A young man sets off to make his mark in the world, then returns home to find it near ruin, and vows to restore his homeland's past glory.
It sounds like the plot line for a telenovela, those prime-time soap operas that are the staples of Spanish-language television. But it's actually a real-life drama playing out at Spanish-language station KVEA-TV Channel 52 in Burbank.
Last month, Fernando Lopez returned to the Telemundo Group Inc.-owned station, where he had begun his career 15 years ago. His new job as vice president and general manager is to bring the station back to its glory days and improve upon its woefully low ratings.
A news veteran who has worked both in Spanish- and English-language television, Lopez is planning a blitz that will double the station's news-gathering and broadcasting resources, and he has a number of other programming changes in the works.
But to reverse KVEA's troubles, he will also have to go mano a mano with the other Spanish-language stations in the market: KWHY-TV Channel 22, an independent that has emerged recently as an aggressive competitor, and KMEX-TV Channel 34, a Univision Communications Inc.-owned behemoth that commands the vast majority of the Spanish-language viewing audience.
In July, KVEA averaged a 1.3 rating and a 3 share in the Los Angeles TV market, according to Nielsen Media Research. ("Rating" represents the percentage of total TV households tuned in; "share" represents the percentage of the current viewing audience that is watching that channel.) Its prime-time average was a 1.4 rating with a 2 share.
Although the size of KVEA's total audience has nearly doubled since November 1999, the station's viewership still pales in comparison to that of its chief rival, KMEX, with a 3.9 rating and 9 share overall and a 6.4 rating and 10 share in prime time. And while KVEA is beating KWHY in overall ratings, it is lagging behind that station in prime-time ratings, which were 1.5 with a 3 share for KWHY in July.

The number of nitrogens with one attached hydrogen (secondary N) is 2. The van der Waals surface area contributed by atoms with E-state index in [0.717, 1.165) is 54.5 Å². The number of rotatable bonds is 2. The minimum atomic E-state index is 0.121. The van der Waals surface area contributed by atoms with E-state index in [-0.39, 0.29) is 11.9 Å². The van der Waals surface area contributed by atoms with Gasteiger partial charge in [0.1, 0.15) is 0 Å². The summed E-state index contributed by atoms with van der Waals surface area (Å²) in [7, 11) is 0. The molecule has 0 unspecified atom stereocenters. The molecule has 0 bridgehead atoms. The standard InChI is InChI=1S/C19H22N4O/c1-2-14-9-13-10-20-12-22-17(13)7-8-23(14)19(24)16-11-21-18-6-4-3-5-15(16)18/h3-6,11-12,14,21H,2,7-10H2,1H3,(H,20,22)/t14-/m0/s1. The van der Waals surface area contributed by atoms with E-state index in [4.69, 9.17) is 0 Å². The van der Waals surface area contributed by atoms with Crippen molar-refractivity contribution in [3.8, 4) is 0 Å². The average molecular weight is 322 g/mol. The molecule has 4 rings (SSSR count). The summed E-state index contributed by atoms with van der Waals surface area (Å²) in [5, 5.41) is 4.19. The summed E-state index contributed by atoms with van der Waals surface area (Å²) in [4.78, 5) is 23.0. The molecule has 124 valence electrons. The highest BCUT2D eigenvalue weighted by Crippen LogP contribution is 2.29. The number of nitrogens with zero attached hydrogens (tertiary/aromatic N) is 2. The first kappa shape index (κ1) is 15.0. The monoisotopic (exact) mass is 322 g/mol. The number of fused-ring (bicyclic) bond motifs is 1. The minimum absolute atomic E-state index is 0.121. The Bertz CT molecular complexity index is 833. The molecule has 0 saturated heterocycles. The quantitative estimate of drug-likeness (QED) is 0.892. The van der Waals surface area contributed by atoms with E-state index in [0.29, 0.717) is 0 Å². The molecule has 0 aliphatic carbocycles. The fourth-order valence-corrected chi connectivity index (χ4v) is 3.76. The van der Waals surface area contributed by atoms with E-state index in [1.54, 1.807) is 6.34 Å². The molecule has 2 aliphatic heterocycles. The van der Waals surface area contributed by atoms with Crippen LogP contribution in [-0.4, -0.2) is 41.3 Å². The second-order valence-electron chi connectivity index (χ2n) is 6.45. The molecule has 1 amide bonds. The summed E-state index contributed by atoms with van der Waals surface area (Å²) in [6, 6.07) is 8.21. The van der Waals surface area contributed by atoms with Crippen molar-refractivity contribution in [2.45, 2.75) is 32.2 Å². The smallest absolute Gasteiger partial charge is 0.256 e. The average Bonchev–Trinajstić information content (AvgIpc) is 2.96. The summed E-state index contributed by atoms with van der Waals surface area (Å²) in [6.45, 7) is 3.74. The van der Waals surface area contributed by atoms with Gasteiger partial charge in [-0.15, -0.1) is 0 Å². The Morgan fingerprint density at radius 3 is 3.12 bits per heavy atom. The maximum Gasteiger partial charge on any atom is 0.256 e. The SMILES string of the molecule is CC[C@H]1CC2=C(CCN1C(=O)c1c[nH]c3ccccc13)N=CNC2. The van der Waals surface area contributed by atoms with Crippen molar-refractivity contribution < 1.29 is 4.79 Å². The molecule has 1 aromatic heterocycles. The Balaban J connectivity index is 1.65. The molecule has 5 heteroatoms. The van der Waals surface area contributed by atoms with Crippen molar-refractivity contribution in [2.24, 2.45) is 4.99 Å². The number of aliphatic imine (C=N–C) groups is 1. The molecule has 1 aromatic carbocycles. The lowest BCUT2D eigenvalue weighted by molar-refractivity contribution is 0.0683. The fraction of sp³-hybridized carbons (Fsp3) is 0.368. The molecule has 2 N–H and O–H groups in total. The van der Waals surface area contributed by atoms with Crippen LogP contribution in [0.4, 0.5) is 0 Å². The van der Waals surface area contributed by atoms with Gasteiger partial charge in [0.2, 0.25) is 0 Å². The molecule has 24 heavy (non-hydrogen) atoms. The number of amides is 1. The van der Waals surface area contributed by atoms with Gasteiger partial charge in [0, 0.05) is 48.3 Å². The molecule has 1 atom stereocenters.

Observers blame KVEA's problems on a decision by its parent network about two years ago to add English-language programming and change its core lineup. Hoping to capture the growing population of bilingual Latinos, Telemundo revamped its programming to what Lopez calls "an anglicized format" of sitcoms and one-hour action dramas.
The Spanish-language audience has always shown a decided preference for telenovelas, serials that extend over several months and often have Cinderella-like themes. The revamped shows, low-budget Spanish-language retreads of such American hits from the '70s as "Starsky & Hutch" and "One Day at a Time," could not compete, Lopez said.
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